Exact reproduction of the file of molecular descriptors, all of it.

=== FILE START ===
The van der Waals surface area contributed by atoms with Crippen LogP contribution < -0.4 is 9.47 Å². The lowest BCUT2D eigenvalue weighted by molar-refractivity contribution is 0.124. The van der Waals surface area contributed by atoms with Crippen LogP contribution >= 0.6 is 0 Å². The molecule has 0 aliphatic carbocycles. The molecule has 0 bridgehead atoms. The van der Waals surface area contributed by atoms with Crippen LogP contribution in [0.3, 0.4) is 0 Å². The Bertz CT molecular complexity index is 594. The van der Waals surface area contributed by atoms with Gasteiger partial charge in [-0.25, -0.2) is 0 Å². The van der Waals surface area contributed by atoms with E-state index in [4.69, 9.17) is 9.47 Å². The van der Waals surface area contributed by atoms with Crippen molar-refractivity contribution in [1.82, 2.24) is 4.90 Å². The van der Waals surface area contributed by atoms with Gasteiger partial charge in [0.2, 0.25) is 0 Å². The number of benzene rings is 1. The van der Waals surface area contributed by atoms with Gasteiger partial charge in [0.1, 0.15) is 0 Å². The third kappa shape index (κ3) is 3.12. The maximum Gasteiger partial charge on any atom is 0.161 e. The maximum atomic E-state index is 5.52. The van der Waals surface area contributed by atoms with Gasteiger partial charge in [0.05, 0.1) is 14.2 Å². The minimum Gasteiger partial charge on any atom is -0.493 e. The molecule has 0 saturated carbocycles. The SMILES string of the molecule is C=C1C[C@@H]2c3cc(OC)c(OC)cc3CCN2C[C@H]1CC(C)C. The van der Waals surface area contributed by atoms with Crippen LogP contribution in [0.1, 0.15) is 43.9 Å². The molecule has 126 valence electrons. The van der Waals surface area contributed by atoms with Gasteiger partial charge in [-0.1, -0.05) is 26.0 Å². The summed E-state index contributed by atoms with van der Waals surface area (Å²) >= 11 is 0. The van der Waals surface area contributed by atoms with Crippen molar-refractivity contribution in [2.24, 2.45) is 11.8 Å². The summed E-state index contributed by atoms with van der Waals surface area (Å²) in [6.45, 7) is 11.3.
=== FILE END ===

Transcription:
The van der Waals surface area contributed by atoms with Crippen LogP contribution < -0.4 is 9.47 Å². The lowest BCUT2D eigenvalue weighted by molar-refractivity contribution is 0.124. The van der Waals surface area contributed by atoms with Crippen LogP contribution >= 0.6 is 0 Å². The molecule has 0 aliphatic carbocycles. The molecule has 0 bridgehead atoms. The van der Waals surface area contributed by atoms with Crippen LogP contribution in [0.3, 0.4) is 0 Å². The Bertz CT molecular complexity index is 594. The van der Waals surface area contributed by atoms with Gasteiger partial charge in [-0.25, -0.2) is 0 Å². The van der Waals surface area contributed by atoms with E-state index in [4.69, 9.17) is 9.47 Å². The van der Waals surface area contributed by atoms with Crippen molar-refractivity contribution in [1.82, 2.24) is 4.90 Å². The van der Waals surface area contributed by atoms with Gasteiger partial charge in [0.2, 0.25) is 0 Å². The number of benzene rings is 1. The van der Waals surface area contributed by atoms with Gasteiger partial charge in [0.1, 0.15) is 0 Å². The third kappa shape index (κ3) is 3.12. The maximum Gasteiger partial charge on any atom is 0.161 e. The maximum atomic E-state index is 5.52. The van der Waals surface area contributed by atoms with Gasteiger partial charge in [0.05, 0.1) is 14.2 Å². The minimum Gasteiger partial charge on any atom is -0.493 e. The molecule has 0 saturated carbocycles. The SMILES string of the molecule is C=C1C[C@@H]2c3cc(OC)c(OC)cc3CCN2C[C@H]1CC(C)C. The van der Waals surface area contributed by atoms with Crippen LogP contribution in [0.1, 0.15) is 43.9 Å². The molecule has 126 valence electrons. The van der Waals surface area contributed by atoms with Gasteiger partial charge in [-0.1, -0.05) is 26.0 Å². The summed E-state index contributed by atoms with van der Waals surface area (Å²) >= 11 is 0. The van der Waals surface area contributed by atoms with Crippen molar-refractivity contribution in [2.24, 2.45) is 11.8 Å². The summed E-state index contributed by atoms with van der Waals surface area (Å²) in [6.45, 7) is 11.3.